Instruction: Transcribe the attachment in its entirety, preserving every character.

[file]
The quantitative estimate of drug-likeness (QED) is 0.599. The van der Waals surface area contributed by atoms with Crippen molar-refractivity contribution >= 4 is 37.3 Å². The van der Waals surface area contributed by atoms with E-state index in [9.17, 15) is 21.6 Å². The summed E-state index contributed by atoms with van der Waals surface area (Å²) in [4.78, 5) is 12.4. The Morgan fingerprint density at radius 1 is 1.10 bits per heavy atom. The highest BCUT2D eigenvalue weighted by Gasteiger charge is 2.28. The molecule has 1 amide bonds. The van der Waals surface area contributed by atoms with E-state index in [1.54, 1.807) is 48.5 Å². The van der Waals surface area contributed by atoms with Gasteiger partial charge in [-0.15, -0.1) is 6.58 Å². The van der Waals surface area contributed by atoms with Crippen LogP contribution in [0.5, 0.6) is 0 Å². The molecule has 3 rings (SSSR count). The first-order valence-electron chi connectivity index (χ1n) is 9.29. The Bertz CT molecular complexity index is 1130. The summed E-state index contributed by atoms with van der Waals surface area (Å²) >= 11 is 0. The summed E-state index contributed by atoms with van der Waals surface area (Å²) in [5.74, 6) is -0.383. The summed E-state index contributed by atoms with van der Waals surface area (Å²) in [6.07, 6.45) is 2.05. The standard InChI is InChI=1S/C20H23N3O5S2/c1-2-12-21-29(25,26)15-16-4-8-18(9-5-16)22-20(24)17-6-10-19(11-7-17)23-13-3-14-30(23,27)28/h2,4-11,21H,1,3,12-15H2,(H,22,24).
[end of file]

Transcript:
The quantitative estimate of drug-likeness (QED) is 0.599. The van der Waals surface area contributed by atoms with Crippen molar-refractivity contribution >= 4 is 37.3 Å². The van der Waals surface area contributed by atoms with E-state index in [9.17, 15) is 21.6 Å². The summed E-state index contributed by atoms with van der Waals surface area (Å²) in [4.78, 5) is 12.4. The Morgan fingerprint density at radius 1 is 1.10 bits per heavy atom. The highest BCUT2D eigenvalue weighted by Gasteiger charge is 2.28. The molecule has 1 amide bonds. The van der Waals surface area contributed by atoms with E-state index in [1.54, 1.807) is 48.5 Å². The van der Waals surface area contributed by atoms with Gasteiger partial charge in [-0.15, -0.1) is 6.58 Å². The van der Waals surface area contributed by atoms with Crippen LogP contribution in [0.5, 0.6) is 0 Å². The molecule has 3 rings (SSSR count). The first-order valence-electron chi connectivity index (χ1n) is 9.29. The Bertz CT molecular complexity index is 1130. The summed E-state index contributed by atoms with van der Waals surface area (Å²) >= 11 is 0. The summed E-state index contributed by atoms with van der Waals surface area (Å²) in [5.74, 6) is -0.383. The summed E-state index contributed by atoms with van der Waals surface area (Å²) in [6.07, 6.45) is 2.05. The standard InChI is InChI=1S/C20H23N3O5S2/c1-2-12-21-29(25,26)15-16-4-8-18(9-5-16)22-20(24)17-6-10-19(11-7-17)23-13-3-14-30(23,27)28/h2,4-11,21H,1,3,12-15H2,(H,22,24).